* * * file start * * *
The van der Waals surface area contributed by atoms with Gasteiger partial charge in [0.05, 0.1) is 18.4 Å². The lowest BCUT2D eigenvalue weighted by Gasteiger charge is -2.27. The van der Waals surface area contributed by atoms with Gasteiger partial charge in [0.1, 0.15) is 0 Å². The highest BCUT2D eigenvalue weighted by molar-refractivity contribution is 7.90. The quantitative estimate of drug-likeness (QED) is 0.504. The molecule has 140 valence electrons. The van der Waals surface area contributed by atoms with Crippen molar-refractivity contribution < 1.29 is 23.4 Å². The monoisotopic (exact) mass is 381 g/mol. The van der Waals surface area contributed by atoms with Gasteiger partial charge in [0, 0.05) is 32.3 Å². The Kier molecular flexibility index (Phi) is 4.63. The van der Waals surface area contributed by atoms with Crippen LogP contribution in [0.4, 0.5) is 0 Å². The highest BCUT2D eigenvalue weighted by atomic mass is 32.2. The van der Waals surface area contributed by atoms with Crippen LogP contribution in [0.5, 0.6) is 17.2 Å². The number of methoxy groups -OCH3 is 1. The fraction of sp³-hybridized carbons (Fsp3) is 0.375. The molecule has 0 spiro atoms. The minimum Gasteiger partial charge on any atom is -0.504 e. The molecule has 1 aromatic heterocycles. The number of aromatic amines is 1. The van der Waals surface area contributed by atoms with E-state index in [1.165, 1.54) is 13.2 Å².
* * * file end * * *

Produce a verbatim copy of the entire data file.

The van der Waals surface area contributed by atoms with Gasteiger partial charge in [0.05, 0.1) is 18.4 Å². The lowest BCUT2D eigenvalue weighted by Gasteiger charge is -2.27. The van der Waals surface area contributed by atoms with Gasteiger partial charge in [0.1, 0.15) is 0 Å². The highest BCUT2D eigenvalue weighted by molar-refractivity contribution is 7.90. The quantitative estimate of drug-likeness (QED) is 0.504. The molecule has 140 valence electrons. The van der Waals surface area contributed by atoms with Crippen molar-refractivity contribution < 1.29 is 23.4 Å². The monoisotopic (exact) mass is 381 g/mol. The van der Waals surface area contributed by atoms with Gasteiger partial charge in [0, 0.05) is 32.3 Å². The Kier molecular flexibility index (Phi) is 4.63. The van der Waals surface area contributed by atoms with Crippen LogP contribution in [0.4, 0.5) is 0 Å². The highest BCUT2D eigenvalue weighted by atomic mass is 32.2. The van der Waals surface area contributed by atoms with Crippen LogP contribution in [0.5, 0.6) is 17.2 Å². The number of methoxy groups -OCH3 is 1. The fraction of sp³-hybridized carbons (Fsp3) is 0.375. The molecule has 0 spiro atoms. The minimum Gasteiger partial charge on any atom is -0.504 e. The molecule has 1 aromatic heterocycles. The number of aromatic amines is 1. The van der Waals surface area contributed by atoms with E-state index in [1.165, 1.54) is 13.2 Å².